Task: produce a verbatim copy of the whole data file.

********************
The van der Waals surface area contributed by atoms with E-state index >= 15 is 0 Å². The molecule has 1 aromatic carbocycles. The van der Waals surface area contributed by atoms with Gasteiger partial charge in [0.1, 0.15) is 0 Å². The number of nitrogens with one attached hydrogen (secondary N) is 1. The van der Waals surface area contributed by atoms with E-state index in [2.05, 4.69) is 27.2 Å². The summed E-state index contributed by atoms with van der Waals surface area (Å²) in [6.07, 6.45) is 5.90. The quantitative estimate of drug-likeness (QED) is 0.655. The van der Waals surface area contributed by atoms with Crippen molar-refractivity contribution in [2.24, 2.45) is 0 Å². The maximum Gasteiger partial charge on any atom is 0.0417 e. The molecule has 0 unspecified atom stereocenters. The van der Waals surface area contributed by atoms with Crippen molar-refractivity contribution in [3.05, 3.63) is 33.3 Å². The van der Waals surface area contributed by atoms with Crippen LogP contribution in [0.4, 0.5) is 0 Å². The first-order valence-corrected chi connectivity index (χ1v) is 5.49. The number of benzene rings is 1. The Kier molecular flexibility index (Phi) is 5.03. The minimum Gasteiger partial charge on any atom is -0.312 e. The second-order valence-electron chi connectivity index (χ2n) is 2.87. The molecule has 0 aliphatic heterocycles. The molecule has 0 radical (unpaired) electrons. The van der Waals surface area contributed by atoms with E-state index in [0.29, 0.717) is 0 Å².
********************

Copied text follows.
The van der Waals surface area contributed by atoms with E-state index >= 15 is 0 Å². The molecule has 1 aromatic carbocycles. The van der Waals surface area contributed by atoms with Gasteiger partial charge in [0.1, 0.15) is 0 Å². The number of nitrogens with one attached hydrogen (secondary N) is 1. The van der Waals surface area contributed by atoms with E-state index in [2.05, 4.69) is 27.2 Å². The summed E-state index contributed by atoms with van der Waals surface area (Å²) in [6.07, 6.45) is 5.90. The quantitative estimate of drug-likeness (QED) is 0.655. The van der Waals surface area contributed by atoms with Crippen molar-refractivity contribution in [2.24, 2.45) is 0 Å². The maximum Gasteiger partial charge on any atom is 0.0417 e. The molecule has 0 unspecified atom stereocenters. The van der Waals surface area contributed by atoms with Crippen molar-refractivity contribution in [3.05, 3.63) is 33.3 Å². The van der Waals surface area contributed by atoms with Crippen LogP contribution in [0.4, 0.5) is 0 Å². The first-order valence-corrected chi connectivity index (χ1v) is 5.49. The number of benzene rings is 1. The Kier molecular flexibility index (Phi) is 5.03. The minimum Gasteiger partial charge on any atom is -0.312 e. The second-order valence-electron chi connectivity index (χ2n) is 2.87. The molecule has 0 aliphatic heterocycles. The molecule has 0 radical (unpaired) electrons. The van der Waals surface area contributed by atoms with E-state index in [0.29, 0.717) is 0 Å².